We (Kris, me, the bees, my mom who thought she would see 2 of her 3 kids die that day) all recovered quickly. The ladies were confused but just as docile as all the blogs of experienced beekeepers claim. And now that we knew what to expect, the process finished up pretty quickly. 2 more rounds of Operation Shakedown resulted in all bees being successfully caught!


And ten minutes later, the newest version of the Green Ladies were at home and happily exploring their new surroundings. This morning, all is well in the bee queendoms.


So what did we learn today, fellow and future beekeepers?


  1. Don't beekeep in yoga pants. Yoga pants are for in-home drinking and the occasional bout of actual yoga.
  2. Cardboard nuc boxes are lame. 
  3. Always have a roll of duct tape on hand. Always. Wear it on your belt if you have to.
  4. Don't procrastinate, as bee life waits for no man. But if you do, you may end up with a swarm miracle that fills an empty hive. So...do procrastinate. 
  5. Don't do potentially deadly things while your kids watch, even if they are not as deadly as they seem, because your screams of panic will scar your kids regardless of the outcome.
  6. Wine is great (duh), but after an exhilarating bee experience, I recommend a small batch gin and some good lemonade. 


Happy beekeeping.





7 comments:

Claudia said...

Glad you lived. My favorite blog yet. Keep 'em coming.

Kris Bryan! said...

'Twas quite the sausage fest in the Green Home. Hooray for Mother Earth Miracles and such...

Anonymous said...

This is Don.
Congratz on trying the split. It's okay to call for advice before you try something big.
Sounds like the Wyoming guy needs a chance to learn from experience. Those nucs should have been ventilated, but no bees escaping.
Way to go on the swarm.

Anonymous said...

This is the Wyoming guy from Prairie Wind Bee Supply.
Thanks everyone for your input via the comments and to you bloggers who gave me valuable feedback! ;-) Your write very well. Heh heh!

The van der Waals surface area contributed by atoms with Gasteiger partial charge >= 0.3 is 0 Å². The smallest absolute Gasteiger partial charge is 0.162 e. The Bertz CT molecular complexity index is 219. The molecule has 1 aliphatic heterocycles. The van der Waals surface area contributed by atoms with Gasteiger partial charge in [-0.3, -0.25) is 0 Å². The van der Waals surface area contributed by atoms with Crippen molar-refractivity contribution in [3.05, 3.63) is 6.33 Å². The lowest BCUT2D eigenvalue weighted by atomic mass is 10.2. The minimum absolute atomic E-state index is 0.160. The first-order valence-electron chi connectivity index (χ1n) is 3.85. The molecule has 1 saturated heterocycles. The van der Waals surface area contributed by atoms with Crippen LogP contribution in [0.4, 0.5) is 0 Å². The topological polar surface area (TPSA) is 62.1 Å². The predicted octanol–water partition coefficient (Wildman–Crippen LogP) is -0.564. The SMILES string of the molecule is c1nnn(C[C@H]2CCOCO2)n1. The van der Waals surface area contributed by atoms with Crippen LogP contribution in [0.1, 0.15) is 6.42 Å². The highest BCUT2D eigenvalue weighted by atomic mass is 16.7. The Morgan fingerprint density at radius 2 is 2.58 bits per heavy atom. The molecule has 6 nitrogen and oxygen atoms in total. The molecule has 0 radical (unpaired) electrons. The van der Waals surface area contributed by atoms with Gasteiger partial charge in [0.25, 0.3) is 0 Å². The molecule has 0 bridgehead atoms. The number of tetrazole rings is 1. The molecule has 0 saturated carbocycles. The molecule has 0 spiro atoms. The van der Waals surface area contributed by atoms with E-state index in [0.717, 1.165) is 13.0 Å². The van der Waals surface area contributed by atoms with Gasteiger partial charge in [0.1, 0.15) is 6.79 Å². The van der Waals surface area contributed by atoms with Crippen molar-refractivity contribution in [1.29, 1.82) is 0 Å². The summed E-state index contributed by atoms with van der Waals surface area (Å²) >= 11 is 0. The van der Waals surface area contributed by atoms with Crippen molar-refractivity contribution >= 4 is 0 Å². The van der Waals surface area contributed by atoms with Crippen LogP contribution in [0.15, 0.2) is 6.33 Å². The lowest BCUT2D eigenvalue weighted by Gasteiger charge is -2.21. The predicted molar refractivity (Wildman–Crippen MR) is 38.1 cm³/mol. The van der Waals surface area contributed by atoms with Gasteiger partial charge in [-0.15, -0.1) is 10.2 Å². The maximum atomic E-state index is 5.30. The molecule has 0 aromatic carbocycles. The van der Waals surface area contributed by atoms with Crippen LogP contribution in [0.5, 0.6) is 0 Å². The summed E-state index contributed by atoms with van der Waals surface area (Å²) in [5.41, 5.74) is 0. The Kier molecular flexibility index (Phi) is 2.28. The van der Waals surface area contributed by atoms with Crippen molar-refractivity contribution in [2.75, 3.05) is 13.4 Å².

As far as those cardboard nuc boxes, that was the first year I used them and the last year I used them for that purpose. They were just as much a pain for me as they were for you. Glad to hear everything worked out fine. Happy Holidays

Danielle (PareDownLookUp) said...

Wyoming Guy! You lived! I have to say, the nuc boxes may have sucked, but your bees are wonderful. Best ever. The ladies that I re-hived made so much honey that they built up their own winter stock and had enough surplus to share with the original colony that they split from. Fingers crossed, I am in hopes of wonderful honey production next year.

Listen up Colorado beekeepers: Prairie Wind Bees are no joke. And now that the cardboard nucs are out you can acquire them with minimal brain damage! (I think your new slogan should be "Amazing bees! Now with 80% less bee leakage!")

healthylivingtipsforyou said...

Some of that can be avoided in the future by keeping the bees cooler, right?

Danielle (PareDownLookUp) said...

Hey Healthy Living -- which part are you referring to? I'm sure if the nucs were cooler they may not have been so pissed, as it's rough on a bee to travel a few hundred miles in the sun, but with the crazy summer weather here, I don't know how that's to be avoided!